Hila Karmi
Hila Karmi

Live Defiantly

I don’t bother to stretch my legs before they lengthen their stride and I bolt down the palm tree lined, freshly laid boardwalk, passed the touristic restaurants. it may be my imagination but there seem to be more runners out tonight than usual, despite the thick cloud of desert dust hanging in the air. The wind blows in from the Mediterranean, the foam of the waves on the breakers the only indicator separating sea and sky. My lungs take a moment to adjust. I have asthma. When I was in high school they gave me an inhaler. I hated the way it would make my hands shake so I began running because I heard it would help my lungs expand. If I stop, I’ll have an asthma attack. So I don’t stop.

I pass a group of chinese tourists pointing at a statue. ahead the lights of the ancient city of Jaffa are blurrier than usual. about 2km later I turn back around, fighting against the wind. The runners passing me come in all shapes and sizes, they’re also breathing in the heavy air.

Taking the slope down hill I naturally speed up. A random guy running alongside me throws me a glance, I smile, noticing our pace has matched for several seconds. We spontaneously break into a race, all the way towards the stairs, where we high-five and part ways. He continues towards the cliffside, I take the stairs in twos just like Mihail Sebastian did. I pass by the strip club and don’t take off my head phones, I don’t even lower the volume, unlike the way I’d feel in nyc, I’m sure I’m safe. As soon as the thought passes over me, I feel guilty.
Just this morning a young man from the West Bank stabbed four civilians not 50m from where I am. It’s amazing what people can get used to.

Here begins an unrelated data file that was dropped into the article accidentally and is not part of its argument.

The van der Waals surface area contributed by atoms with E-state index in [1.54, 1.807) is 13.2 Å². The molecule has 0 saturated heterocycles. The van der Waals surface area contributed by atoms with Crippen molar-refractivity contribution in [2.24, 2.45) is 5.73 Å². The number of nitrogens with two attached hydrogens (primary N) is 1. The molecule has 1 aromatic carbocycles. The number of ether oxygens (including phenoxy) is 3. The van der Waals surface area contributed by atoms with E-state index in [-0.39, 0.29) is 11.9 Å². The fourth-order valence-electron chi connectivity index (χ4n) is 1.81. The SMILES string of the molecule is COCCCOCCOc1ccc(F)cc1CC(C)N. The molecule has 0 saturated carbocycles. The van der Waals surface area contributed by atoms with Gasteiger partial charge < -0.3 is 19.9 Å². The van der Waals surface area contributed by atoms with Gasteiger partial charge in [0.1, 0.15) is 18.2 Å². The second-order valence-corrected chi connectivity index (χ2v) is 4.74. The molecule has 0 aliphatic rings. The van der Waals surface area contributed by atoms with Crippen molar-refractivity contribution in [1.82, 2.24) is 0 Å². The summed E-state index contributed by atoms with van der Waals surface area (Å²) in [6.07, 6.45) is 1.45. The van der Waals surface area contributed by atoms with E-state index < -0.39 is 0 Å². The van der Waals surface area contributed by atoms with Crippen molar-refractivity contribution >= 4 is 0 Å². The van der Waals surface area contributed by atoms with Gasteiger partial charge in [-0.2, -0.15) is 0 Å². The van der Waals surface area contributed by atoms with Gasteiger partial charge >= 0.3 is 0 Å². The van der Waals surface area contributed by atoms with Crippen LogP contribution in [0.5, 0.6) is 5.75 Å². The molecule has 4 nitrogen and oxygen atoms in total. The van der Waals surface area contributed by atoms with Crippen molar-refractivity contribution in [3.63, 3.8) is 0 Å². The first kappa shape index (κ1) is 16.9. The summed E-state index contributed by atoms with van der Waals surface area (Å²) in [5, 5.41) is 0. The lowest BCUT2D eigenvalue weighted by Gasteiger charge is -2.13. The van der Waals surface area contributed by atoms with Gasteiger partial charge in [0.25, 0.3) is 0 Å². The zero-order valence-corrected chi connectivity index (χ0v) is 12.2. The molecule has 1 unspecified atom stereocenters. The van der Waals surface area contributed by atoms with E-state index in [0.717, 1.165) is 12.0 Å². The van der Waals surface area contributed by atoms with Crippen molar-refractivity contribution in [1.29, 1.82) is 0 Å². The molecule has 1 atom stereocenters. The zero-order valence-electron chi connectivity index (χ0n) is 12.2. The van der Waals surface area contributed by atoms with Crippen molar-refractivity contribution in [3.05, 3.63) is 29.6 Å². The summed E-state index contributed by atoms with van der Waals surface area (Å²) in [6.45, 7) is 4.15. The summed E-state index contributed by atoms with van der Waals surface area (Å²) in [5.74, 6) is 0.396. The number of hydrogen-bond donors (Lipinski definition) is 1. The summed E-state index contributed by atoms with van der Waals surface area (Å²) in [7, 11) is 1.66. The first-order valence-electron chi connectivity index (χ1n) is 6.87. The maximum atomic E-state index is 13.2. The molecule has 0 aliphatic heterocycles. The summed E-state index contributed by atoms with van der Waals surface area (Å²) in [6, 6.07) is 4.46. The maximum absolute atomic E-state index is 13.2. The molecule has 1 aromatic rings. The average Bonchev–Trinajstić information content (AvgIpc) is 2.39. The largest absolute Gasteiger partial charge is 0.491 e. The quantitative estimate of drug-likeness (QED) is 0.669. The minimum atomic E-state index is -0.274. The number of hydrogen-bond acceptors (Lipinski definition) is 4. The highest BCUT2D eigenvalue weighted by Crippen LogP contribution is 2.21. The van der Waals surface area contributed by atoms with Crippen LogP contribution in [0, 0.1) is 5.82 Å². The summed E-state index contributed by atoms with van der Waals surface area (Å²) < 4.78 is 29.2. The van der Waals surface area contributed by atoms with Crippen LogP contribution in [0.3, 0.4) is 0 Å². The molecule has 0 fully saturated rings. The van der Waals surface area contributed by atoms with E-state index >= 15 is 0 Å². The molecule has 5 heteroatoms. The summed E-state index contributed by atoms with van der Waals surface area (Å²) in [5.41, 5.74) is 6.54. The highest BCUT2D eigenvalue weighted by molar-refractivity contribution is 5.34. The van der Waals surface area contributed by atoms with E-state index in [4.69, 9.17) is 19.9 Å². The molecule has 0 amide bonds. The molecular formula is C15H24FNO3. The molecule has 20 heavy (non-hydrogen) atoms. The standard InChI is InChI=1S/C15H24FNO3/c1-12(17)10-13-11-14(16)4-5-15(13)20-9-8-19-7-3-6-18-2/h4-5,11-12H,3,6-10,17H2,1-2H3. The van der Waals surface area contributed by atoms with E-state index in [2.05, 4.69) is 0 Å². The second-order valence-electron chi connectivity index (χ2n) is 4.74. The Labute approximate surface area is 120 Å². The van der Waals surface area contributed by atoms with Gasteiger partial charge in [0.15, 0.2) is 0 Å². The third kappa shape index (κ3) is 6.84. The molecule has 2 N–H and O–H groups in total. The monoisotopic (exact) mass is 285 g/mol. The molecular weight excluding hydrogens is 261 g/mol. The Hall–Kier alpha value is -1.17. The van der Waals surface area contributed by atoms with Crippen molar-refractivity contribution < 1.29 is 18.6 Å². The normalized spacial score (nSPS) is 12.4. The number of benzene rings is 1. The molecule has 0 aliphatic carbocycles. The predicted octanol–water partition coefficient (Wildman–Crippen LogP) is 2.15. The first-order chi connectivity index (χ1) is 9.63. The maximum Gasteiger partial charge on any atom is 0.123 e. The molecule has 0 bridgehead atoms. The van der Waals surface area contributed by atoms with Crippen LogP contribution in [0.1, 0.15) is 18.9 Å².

At the bar near my house a crowd of young people, city slicked, some of them still with their laptop bags slung over their shoulders, sit and listen to a Holocaust survivor tell his story. The bar is packed. The barstools full until the curb of the sidewalk. Last year I was one of them. After all, today is the Israeli Holocaust remembrance day, celebrated to commemorate the Warsaw ghetto uprising. To celebrate defiance.

In this paradise I’ve called home for the last 3 years and 2 months roughly 50% of the population is a result of those who lived defiantly, against the odds, against hatred. And we continue to build, advance, and grow, a blip on the map but the main event of world politics, the kid everyone loves to hate. We’re living defiantly.

As I unlock my front door I can’t help but think: if we are what they say we are – the ones controlling the banks, the media, and even Hollywood, it’s only as a result of 3,000 years of Social Darwinism. Hatred has bred our strength. We’re only as good as you’ve made us.

About the Author
Hila Karmi holds a BA in English and an MSc. in Environmental Science. She has written many things.